Gottlieb System 1 pinball machines are an interesting mixture of both
great mechanical design and poor electronics design.
Gottlieb was late getting into the solid state era of pinball
machines. Both Bally and Williams had at least a 2 year head
start on designing their own solid state pinball control systems.
Some reports say that Gottlieb did not believe that the solid state
pinball machines would catch on. Even if the reason why is not
known for sure, what is known is that Gottlieb was late to the
solid state party. When the first solid state Bally pinball games
hit the street, they were
wildly successful! Production and sales numbers were much higher
than seen in decades. The trouble for Gottlieb was that once
new solid state games hit the streetl, all of their mechanical pinball
suddenly looked old. Some say this was the beginning of the end
for Gottlieb - they never fully recovered. The Gottlieb
family may have realized this trouble was coming as the company was
Columbia Pictures in 1977. The company made a comeback in the
early 80s with Black Hole and some other titles but eventually closed
the doors in 1996.
While Bally and Williams designed their first solid state pinball
control systems in house, Gottlieb chose to outsource the design.
Gottlieb chose Rockwell International, a large well known controls
firm. Choosing a well established large firm for this work
probably was logical at time. However, history proved that their
were several problems with the design. And while Bally and
Williams quickly created new and better revisions of their control
systems, Gottlieb was stuck with System 1 and it's problems for
far too long. Maybe this is a business lesson in the dangers of
outsourcing your core competency or made it was bad luck!
Major issues with Gottlieb System 1 Pinball
Very simple architecture:
4 bit system design did not allow the game to be much more complex than
electromechanical game. Gottlieb did get to remove many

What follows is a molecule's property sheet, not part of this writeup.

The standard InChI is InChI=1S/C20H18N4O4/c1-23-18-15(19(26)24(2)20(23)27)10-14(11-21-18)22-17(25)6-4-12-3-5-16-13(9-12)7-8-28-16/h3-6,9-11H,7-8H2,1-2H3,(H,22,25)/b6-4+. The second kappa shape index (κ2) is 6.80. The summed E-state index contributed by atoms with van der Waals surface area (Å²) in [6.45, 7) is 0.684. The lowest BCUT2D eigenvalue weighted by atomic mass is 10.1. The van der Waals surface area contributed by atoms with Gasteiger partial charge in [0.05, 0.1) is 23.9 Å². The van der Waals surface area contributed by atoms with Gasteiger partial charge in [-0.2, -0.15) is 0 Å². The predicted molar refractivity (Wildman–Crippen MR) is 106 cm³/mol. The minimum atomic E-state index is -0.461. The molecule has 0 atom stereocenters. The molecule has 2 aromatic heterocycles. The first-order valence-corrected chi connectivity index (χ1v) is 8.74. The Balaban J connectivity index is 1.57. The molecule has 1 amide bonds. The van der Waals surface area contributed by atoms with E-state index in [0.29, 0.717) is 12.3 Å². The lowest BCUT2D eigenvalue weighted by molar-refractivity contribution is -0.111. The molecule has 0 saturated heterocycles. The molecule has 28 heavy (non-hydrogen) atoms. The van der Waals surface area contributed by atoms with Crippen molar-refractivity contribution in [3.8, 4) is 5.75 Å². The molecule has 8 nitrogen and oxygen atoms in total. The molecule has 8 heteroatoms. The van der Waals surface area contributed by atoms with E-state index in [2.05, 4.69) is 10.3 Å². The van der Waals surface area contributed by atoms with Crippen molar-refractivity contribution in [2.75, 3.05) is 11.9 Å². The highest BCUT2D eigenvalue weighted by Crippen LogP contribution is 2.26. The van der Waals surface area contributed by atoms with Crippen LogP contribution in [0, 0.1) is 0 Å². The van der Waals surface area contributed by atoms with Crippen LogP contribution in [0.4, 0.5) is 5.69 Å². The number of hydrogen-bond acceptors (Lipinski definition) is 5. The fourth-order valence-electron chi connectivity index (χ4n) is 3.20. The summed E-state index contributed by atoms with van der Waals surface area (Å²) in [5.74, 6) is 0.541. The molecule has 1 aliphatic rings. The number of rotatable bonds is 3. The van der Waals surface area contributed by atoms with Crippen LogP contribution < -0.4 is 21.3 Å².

mechanical components from the games just as Bally and Williams
did. But Bally and Williams quickly began adding new, never
before seen features into their games, while Gottlieb could
design of the system did not properly ground all the circuit boards
together. This caused intermittent errors that were difficult for
the operators to troubleshoot. To make matters worse, these grounding
errors sometimes caused CPU controlled coils to lock on, which damaged
the coils and compoments on the circuit boards.
Rechargeable Ni-Cad battery:
was mounted to the bottom of the CPU board directly over a critical
battery would leak and corrode the CPU and the connectors. Bally
and Williams had this issue also.
Use of edge connectors between
The edge connectors used by System 1 had more
trouble than the pin connectors used by both Bally and Williams.
Use of custom "spider" chips:
Williams used common off the shelf components on their
systems, Rockwell used two specialized custom chips on their CPU
board. These chips were not socketed and very difficult to
replace as they were surface mounted to the board. Bally
and Williams designed their boards to be serviceable, while Gottlieb
expected the operator to replace the entire board if anything went
wrong. These chips are also fragile and failed often.
Today, this chips are nearly impossible to find. For awhile it
looked like that these obsolete chips were going to doom all System 1
games. Fortunaley, a new processor has been designed to overcome
this problem, the Ni-Wumpf System 1
The result of the above problem is that many games broke and/or
frustrated the pinball operators. At the same time, Bally and
Williams were releasing more complex games. This combination
caused the operators to start pulling the Gottlieb System 1 games off
ordering Bally and Williams games instead.
So is there any good
Yes, since many of these games broke early on they can now be found in
generally good cosmetic condition. Many of the Williams and
especially the Bally games were played to death and trashed. The
Gottliebs were thrown in the operators warehouses, not working, but in
generally good shape. Finding good shape Gottlieb system 1 games
is relatively easy to do and they are priced lower than comparable
Bally and Williams games.
Gottlieb system 1 games are electronic disasters they are mechanical
The design of the flippers, pop bumpers, target
banks, and other mechanical components are top notch. The
cabinets are very solid. They are described as tanks.
The Gottlieb system 1 games also have good
period artwork and are fun
to play. We have restored a few of these games and they are now
rock solid and fun games.